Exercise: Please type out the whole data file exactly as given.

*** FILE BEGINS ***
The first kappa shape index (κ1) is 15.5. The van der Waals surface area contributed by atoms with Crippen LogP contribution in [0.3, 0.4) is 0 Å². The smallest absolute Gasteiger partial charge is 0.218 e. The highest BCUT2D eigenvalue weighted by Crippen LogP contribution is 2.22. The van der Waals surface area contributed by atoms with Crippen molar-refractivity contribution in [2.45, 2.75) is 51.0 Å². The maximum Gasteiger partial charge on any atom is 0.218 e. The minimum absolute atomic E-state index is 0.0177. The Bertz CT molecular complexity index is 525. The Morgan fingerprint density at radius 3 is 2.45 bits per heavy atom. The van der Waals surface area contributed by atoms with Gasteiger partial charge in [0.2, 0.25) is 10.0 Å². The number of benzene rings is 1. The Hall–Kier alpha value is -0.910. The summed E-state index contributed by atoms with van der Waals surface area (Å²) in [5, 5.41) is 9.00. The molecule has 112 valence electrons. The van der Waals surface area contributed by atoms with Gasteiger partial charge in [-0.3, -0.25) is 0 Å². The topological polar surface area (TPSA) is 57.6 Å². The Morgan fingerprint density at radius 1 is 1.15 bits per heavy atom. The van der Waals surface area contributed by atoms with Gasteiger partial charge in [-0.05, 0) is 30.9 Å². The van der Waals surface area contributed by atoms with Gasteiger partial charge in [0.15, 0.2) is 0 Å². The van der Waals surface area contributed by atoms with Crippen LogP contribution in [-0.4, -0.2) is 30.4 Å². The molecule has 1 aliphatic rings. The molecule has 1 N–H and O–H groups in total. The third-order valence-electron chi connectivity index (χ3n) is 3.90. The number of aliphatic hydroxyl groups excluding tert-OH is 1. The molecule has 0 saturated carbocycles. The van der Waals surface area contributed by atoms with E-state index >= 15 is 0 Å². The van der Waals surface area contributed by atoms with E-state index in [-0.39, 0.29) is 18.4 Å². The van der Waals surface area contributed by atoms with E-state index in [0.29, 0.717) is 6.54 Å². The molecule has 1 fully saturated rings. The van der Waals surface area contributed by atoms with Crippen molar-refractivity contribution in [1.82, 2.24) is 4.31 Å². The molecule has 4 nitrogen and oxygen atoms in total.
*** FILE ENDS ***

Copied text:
The first kappa shape index (κ1) is 15.5. The van der Waals surface area contributed by atoms with Crippen LogP contribution in [0.3, 0.4) is 0 Å². The smallest absolute Gasteiger partial charge is 0.218 e. The highest BCUT2D eigenvalue weighted by Crippen LogP contribution is 2.22. The van der Waals surface area contributed by atoms with Crippen molar-refractivity contribution in [2.45, 2.75) is 51.0 Å². The maximum Gasteiger partial charge on any atom is 0.218 e. The minimum absolute atomic E-state index is 0.0177. The Bertz CT molecular complexity index is 525. The Morgan fingerprint density at radius 3 is 2.45 bits per heavy atom. The van der Waals surface area contributed by atoms with Gasteiger partial charge in [0.2, 0.25) is 10.0 Å². The number of benzene rings is 1. The Hall–Kier alpha value is -0.910. The summed E-state index contributed by atoms with van der Waals surface area (Å²) in [5, 5.41) is 9.00. The molecule has 112 valence electrons. The van der Waals surface area contributed by atoms with Gasteiger partial charge in [-0.3, -0.25) is 0 Å². The topological polar surface area (TPSA) is 57.6 Å². The Morgan fingerprint density at radius 1 is 1.15 bits per heavy atom. The van der Waals surface area contributed by atoms with Gasteiger partial charge in [-0.05, 0) is 30.9 Å². The van der Waals surface area contributed by atoms with Gasteiger partial charge in [0.15, 0.2) is 0 Å². The van der Waals surface area contributed by atoms with Crippen LogP contribution in [-0.4, -0.2) is 30.4 Å². The molecule has 1 aliphatic rings. The molecule has 1 N–H and O–H groups in total. The third-order valence-electron chi connectivity index (χ3n) is 3.90. The number of aliphatic hydroxyl groups excluding tert-OH is 1. The molecule has 0 saturated carbocycles. The van der Waals surface area contributed by atoms with E-state index >= 15 is 0 Å². The van der Waals surface area contributed by atoms with E-state index in [-0.39, 0.29) is 18.4 Å². The van der Waals surface area contributed by atoms with E-state index in [0.29, 0.717) is 6.54 Å². The molecule has 1 fully saturated rings. The van der Waals surface area contributed by atoms with Crippen molar-refractivity contribution in [1.82, 2.24) is 4.31 Å². The molecule has 4 nitrogen and oxygen atoms in total.